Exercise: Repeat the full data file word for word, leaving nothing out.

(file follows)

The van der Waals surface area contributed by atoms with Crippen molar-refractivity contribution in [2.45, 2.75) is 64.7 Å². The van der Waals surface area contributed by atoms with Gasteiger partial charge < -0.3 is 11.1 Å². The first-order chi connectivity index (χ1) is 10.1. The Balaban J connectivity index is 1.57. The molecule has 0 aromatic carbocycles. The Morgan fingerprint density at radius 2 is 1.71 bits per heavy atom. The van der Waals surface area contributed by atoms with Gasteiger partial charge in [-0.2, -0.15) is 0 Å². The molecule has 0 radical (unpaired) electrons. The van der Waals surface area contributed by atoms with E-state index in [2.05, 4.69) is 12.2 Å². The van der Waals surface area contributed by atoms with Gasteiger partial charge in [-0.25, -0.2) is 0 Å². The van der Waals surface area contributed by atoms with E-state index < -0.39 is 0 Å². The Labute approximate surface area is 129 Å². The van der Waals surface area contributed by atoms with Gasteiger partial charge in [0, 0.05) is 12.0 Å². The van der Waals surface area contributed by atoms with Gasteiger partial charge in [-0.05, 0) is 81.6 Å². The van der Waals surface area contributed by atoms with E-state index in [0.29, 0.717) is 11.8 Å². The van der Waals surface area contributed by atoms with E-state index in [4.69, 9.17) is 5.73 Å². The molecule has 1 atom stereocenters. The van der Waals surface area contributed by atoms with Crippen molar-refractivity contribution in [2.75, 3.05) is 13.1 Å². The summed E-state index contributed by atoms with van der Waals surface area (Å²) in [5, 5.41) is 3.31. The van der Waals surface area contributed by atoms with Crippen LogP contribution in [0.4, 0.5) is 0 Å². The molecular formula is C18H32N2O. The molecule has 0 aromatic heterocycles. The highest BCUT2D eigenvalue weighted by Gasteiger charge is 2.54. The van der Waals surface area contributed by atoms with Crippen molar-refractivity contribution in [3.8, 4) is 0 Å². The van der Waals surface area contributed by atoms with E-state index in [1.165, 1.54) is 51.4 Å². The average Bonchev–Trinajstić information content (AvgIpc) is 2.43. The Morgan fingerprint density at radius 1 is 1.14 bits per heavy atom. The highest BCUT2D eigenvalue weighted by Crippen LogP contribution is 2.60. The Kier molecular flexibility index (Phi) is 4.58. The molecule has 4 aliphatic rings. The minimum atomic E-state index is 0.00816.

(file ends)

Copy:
The van der Waals surface area contributed by atoms with Crippen molar-refractivity contribution in [2.45, 2.75) is 64.7 Å². The van der Waals surface area contributed by atoms with Gasteiger partial charge < -0.3 is 11.1 Å². The first-order chi connectivity index (χ1) is 10.1. The Balaban J connectivity index is 1.57. The molecule has 0 aromatic carbocycles. The Morgan fingerprint density at radius 2 is 1.71 bits per heavy atom. The van der Waals surface area contributed by atoms with Gasteiger partial charge in [-0.2, -0.15) is 0 Å². The molecule has 0 radical (unpaired) electrons. The van der Waals surface area contributed by atoms with E-state index in [2.05, 4.69) is 12.2 Å². The van der Waals surface area contributed by atoms with Gasteiger partial charge in [-0.25, -0.2) is 0 Å². The van der Waals surface area contributed by atoms with E-state index < -0.39 is 0 Å². The Labute approximate surface area is 129 Å². The van der Waals surface area contributed by atoms with Gasteiger partial charge in [0, 0.05) is 12.0 Å². The van der Waals surface area contributed by atoms with Gasteiger partial charge in [-0.05, 0) is 81.6 Å². The van der Waals surface area contributed by atoms with E-state index in [0.29, 0.717) is 11.8 Å². The van der Waals surface area contributed by atoms with E-state index in [4.69, 9.17) is 5.73 Å². The molecule has 1 atom stereocenters. The van der Waals surface area contributed by atoms with Crippen molar-refractivity contribution in [2.75, 3.05) is 13.1 Å². The summed E-state index contributed by atoms with van der Waals surface area (Å²) in [5, 5.41) is 3.31. The van der Waals surface area contributed by atoms with Crippen LogP contribution in [0.4, 0.5) is 0 Å². The molecular formula is C18H32N2O. The molecule has 0 aromatic heterocycles. The highest BCUT2D eigenvalue weighted by Gasteiger charge is 2.54. The van der Waals surface area contributed by atoms with Crippen molar-refractivity contribution in [3.8, 4) is 0 Å². The van der Waals surface area contributed by atoms with E-state index in [1.165, 1.54) is 51.4 Å². The average Bonchev–Trinajstić information content (AvgIpc) is 2.43. The Morgan fingerprint density at radius 1 is 1.14 bits per heavy atom. The highest BCUT2D eigenvalue weighted by Crippen LogP contribution is 2.60. The Kier molecular flexibility index (Phi) is 4.58. The molecule has 4 aliphatic rings. The minimum atomic E-state index is 0.00816.